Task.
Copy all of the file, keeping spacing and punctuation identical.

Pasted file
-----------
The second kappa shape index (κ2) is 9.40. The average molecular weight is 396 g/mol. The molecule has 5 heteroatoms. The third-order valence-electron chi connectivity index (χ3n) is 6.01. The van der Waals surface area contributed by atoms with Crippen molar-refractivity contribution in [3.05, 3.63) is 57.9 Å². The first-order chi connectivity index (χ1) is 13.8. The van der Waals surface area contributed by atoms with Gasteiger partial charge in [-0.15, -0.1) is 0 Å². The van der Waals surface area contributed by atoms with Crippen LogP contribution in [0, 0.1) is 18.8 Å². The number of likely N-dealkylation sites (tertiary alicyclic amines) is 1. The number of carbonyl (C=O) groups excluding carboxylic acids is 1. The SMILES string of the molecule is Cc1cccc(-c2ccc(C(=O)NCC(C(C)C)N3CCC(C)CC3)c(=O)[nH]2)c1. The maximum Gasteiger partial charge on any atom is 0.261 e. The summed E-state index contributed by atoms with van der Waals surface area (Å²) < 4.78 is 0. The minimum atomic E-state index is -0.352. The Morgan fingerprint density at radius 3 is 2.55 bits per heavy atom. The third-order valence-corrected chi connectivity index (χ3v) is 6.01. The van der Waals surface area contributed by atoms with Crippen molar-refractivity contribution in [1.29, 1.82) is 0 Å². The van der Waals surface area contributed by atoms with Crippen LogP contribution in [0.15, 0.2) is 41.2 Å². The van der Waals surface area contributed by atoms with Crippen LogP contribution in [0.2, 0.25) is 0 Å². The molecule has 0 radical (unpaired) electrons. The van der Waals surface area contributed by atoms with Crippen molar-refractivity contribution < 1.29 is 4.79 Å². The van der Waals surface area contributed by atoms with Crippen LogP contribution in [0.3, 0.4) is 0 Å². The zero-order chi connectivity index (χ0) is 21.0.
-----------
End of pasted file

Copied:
The second kappa shape index (κ2) is 9.40. The average molecular weight is 396 g/mol. The molecule has 5 heteroatoms. The third-order valence-electron chi connectivity index (χ3n) is 6.01. The van der Waals surface area contributed by atoms with Crippen molar-refractivity contribution in [3.05, 3.63) is 57.9 Å². The first-order chi connectivity index (χ1) is 13.8. The van der Waals surface area contributed by atoms with Gasteiger partial charge in [-0.15, -0.1) is 0 Å². The van der Waals surface area contributed by atoms with Crippen LogP contribution in [0, 0.1) is 18.8 Å². The number of likely N-dealkylation sites (tertiary alicyclic amines) is 1. The number of carbonyl (C=O) groups excluding carboxylic acids is 1. The SMILES string of the molecule is Cc1cccc(-c2ccc(C(=O)NCC(C(C)C)N3CCC(C)CC3)c(=O)[nH]2)c1. The maximum Gasteiger partial charge on any atom is 0.261 e. The summed E-state index contributed by atoms with van der Waals surface area (Å²) < 4.78 is 0. The minimum atomic E-state index is -0.352. The Morgan fingerprint density at radius 3 is 2.55 bits per heavy atom. The third-order valence-corrected chi connectivity index (χ3v) is 6.01. The van der Waals surface area contributed by atoms with Crippen molar-refractivity contribution in [1.29, 1.82) is 0 Å². The van der Waals surface area contributed by atoms with Crippen LogP contribution in [0.15, 0.2) is 41.2 Å². The van der Waals surface area contributed by atoms with Crippen LogP contribution in [0.2, 0.25) is 0 Å². The molecule has 0 radical (unpaired) electrons. The van der Waals surface area contributed by atoms with Crippen molar-refractivity contribution < 1.29 is 4.79 Å². The van der Waals surface area contributed by atoms with Crippen LogP contribution in [0.3, 0.4) is 0 Å². The zero-order chi connectivity index (χ0) is 21.0.